Raúl: Of course, we are rehearsing and practicing hard waiting for when this pandemic is over. When that happens, we will be prepared for gigging and enjoying the return to some level of normality after these bad times for musicians and a lot of professionals of different businesses all around the world.

Do you book your own shows, or do you have someone to take care of this, leaving you more time to focus on your music?

Raúl: We haven't used a booking agency or manager before now, but this is about to change because we are going to sign a contract with Nick Grima MGT. I'm looking forward to seeing how he is going to help us with live shows.

I am curious to know when you last played a show and how it was?

Raúl: Our last show was on the 16th of November, 2019 in Leipzig, Germany. We joined this show after being invited by our friends in Herbstschatten, a black metal band from Hamburg who was doing a European tour named "Black Rain Over Europe". We had another show with them on the 24th of October 2020 in Mallorca but sadly it had to be canceled due to the virus.

The Balearic Islands aren't the most optimal place regarding logistical issues when going out for a tour, I assume. Have you ever thought about relocating to Spain's mainland to make gigging easier?

Raúl: You are right. Maybe in the future if we can live from our music. Right now, we have our families and jobs here in Mallorca and it would be difficult to move without a full-time music career. On the other hand, I don't think it's so difficult. There used to be cheap flights between Mallorca and Germany. Will see after this pandemic.


Every band dreams of fame and success at some point in a career. Are you the type of a guy who would love to play in a band for a living or do you feel more like it's good to have this band so you can invest some of your creative juices into it and have fun as long as it feels right?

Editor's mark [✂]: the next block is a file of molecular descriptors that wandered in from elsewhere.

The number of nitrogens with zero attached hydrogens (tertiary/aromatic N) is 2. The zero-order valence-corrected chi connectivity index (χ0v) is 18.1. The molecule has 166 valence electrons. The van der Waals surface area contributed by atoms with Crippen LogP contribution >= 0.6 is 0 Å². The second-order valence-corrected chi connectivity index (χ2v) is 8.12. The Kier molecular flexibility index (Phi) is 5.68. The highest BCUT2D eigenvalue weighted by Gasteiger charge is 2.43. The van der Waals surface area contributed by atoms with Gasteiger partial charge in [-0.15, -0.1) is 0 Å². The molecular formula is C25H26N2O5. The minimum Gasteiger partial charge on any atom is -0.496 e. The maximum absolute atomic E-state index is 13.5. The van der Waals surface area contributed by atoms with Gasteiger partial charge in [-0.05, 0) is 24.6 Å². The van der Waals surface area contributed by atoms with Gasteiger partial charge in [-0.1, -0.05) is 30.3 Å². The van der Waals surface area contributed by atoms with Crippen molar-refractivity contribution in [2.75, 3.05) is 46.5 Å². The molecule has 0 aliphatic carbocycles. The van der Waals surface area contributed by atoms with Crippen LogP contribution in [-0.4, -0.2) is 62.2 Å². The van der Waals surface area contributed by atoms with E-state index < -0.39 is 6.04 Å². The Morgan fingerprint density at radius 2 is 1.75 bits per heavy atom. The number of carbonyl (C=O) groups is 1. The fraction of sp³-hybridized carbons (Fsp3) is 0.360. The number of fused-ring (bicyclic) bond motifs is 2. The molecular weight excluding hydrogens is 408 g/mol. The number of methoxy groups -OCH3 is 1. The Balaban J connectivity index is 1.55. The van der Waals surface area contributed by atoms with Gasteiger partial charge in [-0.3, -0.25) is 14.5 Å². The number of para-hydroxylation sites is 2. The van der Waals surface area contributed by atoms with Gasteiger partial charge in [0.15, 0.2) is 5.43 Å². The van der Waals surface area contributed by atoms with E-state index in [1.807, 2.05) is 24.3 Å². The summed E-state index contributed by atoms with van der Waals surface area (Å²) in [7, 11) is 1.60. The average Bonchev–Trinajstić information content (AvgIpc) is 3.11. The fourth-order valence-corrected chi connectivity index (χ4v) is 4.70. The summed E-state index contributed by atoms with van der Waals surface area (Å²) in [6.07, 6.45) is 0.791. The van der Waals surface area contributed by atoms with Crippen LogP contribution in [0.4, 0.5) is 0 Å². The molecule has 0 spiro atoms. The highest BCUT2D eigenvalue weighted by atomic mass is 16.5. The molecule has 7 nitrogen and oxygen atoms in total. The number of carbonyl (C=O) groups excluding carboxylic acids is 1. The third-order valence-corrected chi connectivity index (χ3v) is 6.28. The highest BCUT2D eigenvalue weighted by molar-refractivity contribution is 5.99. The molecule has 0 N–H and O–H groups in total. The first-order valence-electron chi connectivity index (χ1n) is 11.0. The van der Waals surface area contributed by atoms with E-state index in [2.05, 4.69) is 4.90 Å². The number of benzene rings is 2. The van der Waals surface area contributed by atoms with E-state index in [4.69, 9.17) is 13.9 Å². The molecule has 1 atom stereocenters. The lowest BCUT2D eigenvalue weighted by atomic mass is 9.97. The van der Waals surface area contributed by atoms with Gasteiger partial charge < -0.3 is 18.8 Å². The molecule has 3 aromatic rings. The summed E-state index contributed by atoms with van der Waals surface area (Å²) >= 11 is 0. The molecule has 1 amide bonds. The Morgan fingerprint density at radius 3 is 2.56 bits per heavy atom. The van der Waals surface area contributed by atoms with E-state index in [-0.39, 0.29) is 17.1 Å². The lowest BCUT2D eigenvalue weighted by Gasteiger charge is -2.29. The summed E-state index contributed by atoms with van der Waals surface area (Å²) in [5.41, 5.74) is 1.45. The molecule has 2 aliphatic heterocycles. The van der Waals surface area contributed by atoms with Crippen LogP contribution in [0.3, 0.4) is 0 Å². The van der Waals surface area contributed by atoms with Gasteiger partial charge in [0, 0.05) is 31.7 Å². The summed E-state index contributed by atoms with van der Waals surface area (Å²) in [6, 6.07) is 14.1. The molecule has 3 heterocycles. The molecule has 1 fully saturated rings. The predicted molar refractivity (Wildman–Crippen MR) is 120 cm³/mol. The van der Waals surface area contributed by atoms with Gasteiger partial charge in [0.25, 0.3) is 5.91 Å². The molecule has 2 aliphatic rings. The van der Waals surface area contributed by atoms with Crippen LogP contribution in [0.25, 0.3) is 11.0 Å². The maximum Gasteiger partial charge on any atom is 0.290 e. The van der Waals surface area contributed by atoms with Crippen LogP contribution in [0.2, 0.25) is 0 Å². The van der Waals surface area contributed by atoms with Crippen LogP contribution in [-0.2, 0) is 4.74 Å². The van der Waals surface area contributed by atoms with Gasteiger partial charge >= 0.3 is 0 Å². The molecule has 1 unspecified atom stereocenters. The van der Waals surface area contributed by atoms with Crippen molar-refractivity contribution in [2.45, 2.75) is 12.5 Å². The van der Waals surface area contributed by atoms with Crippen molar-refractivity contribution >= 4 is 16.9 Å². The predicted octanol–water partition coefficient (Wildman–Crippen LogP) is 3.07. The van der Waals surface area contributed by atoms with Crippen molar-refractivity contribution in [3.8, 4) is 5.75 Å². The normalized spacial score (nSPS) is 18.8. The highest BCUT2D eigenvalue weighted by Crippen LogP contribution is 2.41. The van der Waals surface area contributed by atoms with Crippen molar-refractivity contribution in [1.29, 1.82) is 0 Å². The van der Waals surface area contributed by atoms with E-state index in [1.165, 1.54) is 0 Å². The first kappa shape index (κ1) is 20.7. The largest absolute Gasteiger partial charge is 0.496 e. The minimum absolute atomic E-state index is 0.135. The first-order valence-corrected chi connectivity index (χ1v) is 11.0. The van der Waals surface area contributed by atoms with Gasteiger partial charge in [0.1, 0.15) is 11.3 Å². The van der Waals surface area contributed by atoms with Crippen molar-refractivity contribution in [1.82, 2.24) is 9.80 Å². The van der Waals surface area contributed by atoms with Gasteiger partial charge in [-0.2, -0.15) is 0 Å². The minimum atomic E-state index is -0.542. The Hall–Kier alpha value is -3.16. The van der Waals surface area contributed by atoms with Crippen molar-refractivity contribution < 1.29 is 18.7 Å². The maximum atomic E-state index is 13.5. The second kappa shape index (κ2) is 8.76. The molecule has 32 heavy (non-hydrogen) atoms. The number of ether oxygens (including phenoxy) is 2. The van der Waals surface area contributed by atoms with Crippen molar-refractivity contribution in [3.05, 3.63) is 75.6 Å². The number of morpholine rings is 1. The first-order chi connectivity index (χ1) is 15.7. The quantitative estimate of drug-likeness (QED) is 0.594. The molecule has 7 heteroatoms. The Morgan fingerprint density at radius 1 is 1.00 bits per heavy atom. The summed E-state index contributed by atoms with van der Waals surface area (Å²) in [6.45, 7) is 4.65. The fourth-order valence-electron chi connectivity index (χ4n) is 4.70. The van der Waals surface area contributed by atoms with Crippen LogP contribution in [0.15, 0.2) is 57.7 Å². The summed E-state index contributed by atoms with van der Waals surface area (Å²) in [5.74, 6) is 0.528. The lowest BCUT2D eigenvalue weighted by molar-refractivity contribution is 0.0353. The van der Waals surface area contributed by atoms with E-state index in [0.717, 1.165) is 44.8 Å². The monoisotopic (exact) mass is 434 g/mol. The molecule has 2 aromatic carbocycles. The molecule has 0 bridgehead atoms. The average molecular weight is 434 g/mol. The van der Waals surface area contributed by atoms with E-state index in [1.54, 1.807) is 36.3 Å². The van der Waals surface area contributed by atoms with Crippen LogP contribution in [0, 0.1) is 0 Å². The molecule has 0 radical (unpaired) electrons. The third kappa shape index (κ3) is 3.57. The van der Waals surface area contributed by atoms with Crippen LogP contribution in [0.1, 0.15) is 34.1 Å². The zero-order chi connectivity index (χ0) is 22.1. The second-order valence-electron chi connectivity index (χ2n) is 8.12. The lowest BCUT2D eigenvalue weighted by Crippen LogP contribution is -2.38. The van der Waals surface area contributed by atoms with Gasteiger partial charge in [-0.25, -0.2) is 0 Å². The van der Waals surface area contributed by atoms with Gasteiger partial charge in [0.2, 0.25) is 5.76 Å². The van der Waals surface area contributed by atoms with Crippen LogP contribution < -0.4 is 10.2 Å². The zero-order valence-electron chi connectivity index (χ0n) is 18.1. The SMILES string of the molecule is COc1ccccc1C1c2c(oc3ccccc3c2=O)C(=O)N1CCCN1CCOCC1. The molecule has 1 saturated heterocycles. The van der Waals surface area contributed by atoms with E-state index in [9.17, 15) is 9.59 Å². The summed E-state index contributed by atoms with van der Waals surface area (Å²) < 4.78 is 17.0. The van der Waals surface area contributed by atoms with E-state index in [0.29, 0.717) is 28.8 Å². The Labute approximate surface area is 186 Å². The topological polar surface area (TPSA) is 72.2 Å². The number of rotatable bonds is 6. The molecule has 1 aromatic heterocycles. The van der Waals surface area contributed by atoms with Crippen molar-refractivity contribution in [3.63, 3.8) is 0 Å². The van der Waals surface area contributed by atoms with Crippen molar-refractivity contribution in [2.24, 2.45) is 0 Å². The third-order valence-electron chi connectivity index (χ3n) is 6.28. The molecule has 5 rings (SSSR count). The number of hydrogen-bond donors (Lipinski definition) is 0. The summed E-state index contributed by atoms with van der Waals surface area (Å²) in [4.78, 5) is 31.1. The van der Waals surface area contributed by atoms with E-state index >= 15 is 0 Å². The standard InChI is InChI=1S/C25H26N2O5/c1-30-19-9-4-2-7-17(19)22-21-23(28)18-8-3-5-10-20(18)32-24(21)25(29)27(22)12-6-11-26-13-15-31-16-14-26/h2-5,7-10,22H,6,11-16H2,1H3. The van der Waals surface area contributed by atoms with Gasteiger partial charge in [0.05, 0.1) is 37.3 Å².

Raúl: I play music in a band because it makes me feel alive. I have always been a lover of music and creating my own music is very satisfying. When Æolian began as a solo project, I didn't know if I would ever release an album. What I mean is that I don't think that far into the future, I just try to do things better because it is the only way to enjoy this awesome hobby.

Do you have any pet peeves about the music business?

Raúl: Nothing in general. I would like to dedicate more time playing guitar and composing new music but, you know, we small bands need to spend time with different issues like fixing our website, posting on social media, preparing live-stream videos, that kind of stuff. It doesn't bother me, as it is something important for the band. But what I really enjoy is making music and playing live.

I think that's all I had in mind for this interview, so I want to thank you, Raúl, very much for your time for getting this done and I want to wish you all the best in the future. May your path ahead of you be full of pleasant rewards, whatever they might be. Any last thoughts to wrap up this conversation?

Raúl: First of all, thanks a lot, Luxi, for the interview, it was a pleasure for me to answer all the questions. We will be waiting for an opportunity to play live and who knows, maybe we will compose new stuff for a future third album. For those who are interested in following us, we are on all social media. Thank you to all the people who listen to us and share our music. I hope to see you soon on the stage.

Other information about AEolian on this site
Review: Silent Witness
Review: The Negationist
Review: Echoes of the Future
Review: Echoes of the Future